October 24, 2014
Mortgage rates caught a break today and were able to ease just slightly lower heading into the weekend. This is somewhat refreshing because yesterday's bigger move higher was the kind of thing that historically results in further upward pressure. The gains weren't quite enough to get the average top tier rate quote back into the 3's for conforming, 30yr fixed loans. 3.875% and 3.75% remain viable for some borrowers looking to pay more money upfront in exchange for a lower monthly payment. In general though, 4.0% is the most prevalent quote today.
As it stands, it looks like rates are finding some equilibrium heading into a series of significant events next week. The biggest potential for movement will be mid-week when the Fed likely announces an end to QE3, the 3rd round of quantitative easing, widely credited with helping rates reach their all time lows.
Of course market participants are well aware of this probability and began adjusting for it as far back as last year's "taper tantrum" (when near record-low rates moved higher at one of the fastest paces ever recorded). Even so, there are past examples of markets being well aware of impending Fed news and still undergoing a volatile reaction when it finally comes out. While we may know what the Fed will do with a high degree of confidence, the market reaction is a never a guarantee.
Loan Originator Perspective
"I've favored locking for the last week, and today is the first day I'm getting the bug to float. Why? If, IF, we are still destined toward lower rates in the coming months, I think we've just reached the high side of the range and the next move will be lower. This move higher was nicer if our long term hope of lower rates is to be achieved. Remember, I said IF before, so if you decide to float, be ready to lock at the first significant move higher." -Brent Borcherding, brentborcherding.com
"Certainly feels like locking loans today would be a wise choice heading into next weeks potential game changing volatility. We are still in the range that warrants floating, and below specific pivot points that can trigger aggressive upward moves in rates, but I still think we are in the game. I am locking loans closing within a week, and considering to lock loans today for loans closing within 15 days only to avert any knee jerk movement next week that cannot be recouped in time for closing. " -Constantine Floropoulos, Quontic Bank
"Rates have been slowly drifting higher this week but we are still below a key level at 2.28 on the 10 year note. Helping yields to stay below that key level was news yesterday's of a doctor in New York with ebola. What makes this much more scarier than the news a couple weeks ago from Dallas, is New York is one of the most populous areas in the world. If we get any news of a 2nd person with ebola in New York, rates will most likely move lower. That said, i would float over the weekend and evaluate pricing on Monday morning. But as always, if you are happy with the terms of your current offer, go ahead and lock as that removes all risk. Only those who can afford to be wrong should risk floating." -Victor Burek, Open Mortgage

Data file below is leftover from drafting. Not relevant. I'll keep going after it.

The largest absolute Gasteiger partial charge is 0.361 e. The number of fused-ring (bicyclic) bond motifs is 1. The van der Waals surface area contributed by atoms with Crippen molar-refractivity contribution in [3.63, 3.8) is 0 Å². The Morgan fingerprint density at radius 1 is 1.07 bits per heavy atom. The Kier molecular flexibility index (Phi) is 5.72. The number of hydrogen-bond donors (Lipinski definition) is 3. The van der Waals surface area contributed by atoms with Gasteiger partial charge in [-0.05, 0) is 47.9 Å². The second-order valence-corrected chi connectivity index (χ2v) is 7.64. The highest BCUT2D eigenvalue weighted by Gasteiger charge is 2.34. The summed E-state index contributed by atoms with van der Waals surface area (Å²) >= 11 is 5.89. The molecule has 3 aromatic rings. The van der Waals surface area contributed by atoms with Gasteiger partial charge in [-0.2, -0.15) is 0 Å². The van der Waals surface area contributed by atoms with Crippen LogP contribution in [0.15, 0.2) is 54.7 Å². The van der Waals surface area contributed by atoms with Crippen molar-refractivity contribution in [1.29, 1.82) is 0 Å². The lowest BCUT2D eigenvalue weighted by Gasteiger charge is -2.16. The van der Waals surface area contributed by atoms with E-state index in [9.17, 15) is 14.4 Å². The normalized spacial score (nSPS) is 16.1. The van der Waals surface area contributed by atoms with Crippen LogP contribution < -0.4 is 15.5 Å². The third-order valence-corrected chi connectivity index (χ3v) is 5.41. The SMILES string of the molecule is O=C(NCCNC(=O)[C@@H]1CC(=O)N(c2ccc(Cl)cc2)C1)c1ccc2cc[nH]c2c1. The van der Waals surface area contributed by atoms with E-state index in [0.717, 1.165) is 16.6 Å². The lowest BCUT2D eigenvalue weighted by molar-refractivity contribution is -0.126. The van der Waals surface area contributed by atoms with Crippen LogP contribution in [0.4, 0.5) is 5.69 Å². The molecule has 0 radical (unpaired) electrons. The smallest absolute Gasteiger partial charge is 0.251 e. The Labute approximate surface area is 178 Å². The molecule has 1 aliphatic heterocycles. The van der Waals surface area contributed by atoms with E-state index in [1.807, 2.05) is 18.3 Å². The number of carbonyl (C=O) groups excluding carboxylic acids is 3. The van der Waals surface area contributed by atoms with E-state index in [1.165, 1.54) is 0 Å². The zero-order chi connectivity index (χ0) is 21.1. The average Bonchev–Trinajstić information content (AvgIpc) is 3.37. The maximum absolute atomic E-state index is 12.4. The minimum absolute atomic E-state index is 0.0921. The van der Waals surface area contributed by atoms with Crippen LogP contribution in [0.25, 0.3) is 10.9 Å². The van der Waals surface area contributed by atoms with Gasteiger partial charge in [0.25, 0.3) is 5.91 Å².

"Next week is setting up to be a potentially volatile period in mortgage rates with numerous imporant economic data releases and of course an important meeting of the Fed. It is widely expected the Fed will conclude it's bond purchase program but we'll also be looking for hints of any changes in the statement to guide us going forward. I am inclined to lock in rates now and especially those closing within 15 days. Floating longer lock periods seems risky to me but if you're sharply tuned in to the markets and your loan officer you may be able to be flexible. Risk abounds, however. " -Hugh W. Page, Mortgage Banker, Seacoast National Bank
Today's Best-Execution Rates
- 30YR FIXED - 4.0
- FHA/VA - 3.5
- 15 YEAR FIXED - 3.25
- 5 YEAR ARMS - 3.0 - 3.50% depending on the lender
Ongoing Lock/Float Considerations
- The hallmark of 2014 has been a narrow range in rates. Too many market participants bet on rates going higher in 2014, and markets punished that imbalance with a paradoxical move lower.
- European markets helped that process along and continue to play a prominent role in keeping US rates lower than they otherwise might be.
- For most of the Summer and early Fall months, rates held a narrow range of 4.125% -4.25% (essentially where the 2014 rate recovery has bottomed out) and finally broke to a 3.875%-4.0% range in mid-October. It's too soon to tell if this is a brief window of opportunity or the continuation of 2014's very gradual improvements.
- As always, please keep in mind that the rates discussed generally refer to what we've termed 'best-execution' (that is, the most frequently quoted, conforming, 30yr fixed rate for top tier borrowers, based not only on the outright price, but also 'bang-for-the-buck.' Generally speaking, our best-execution rate tends to connote no origination or discount points--though this can vary--and tends to predict Freddie Mac's weekly survey with high accuracy. It's safe to assume that our best-ex rate is the more timely and accurate of the two due to Freddie's once-a-week polling method).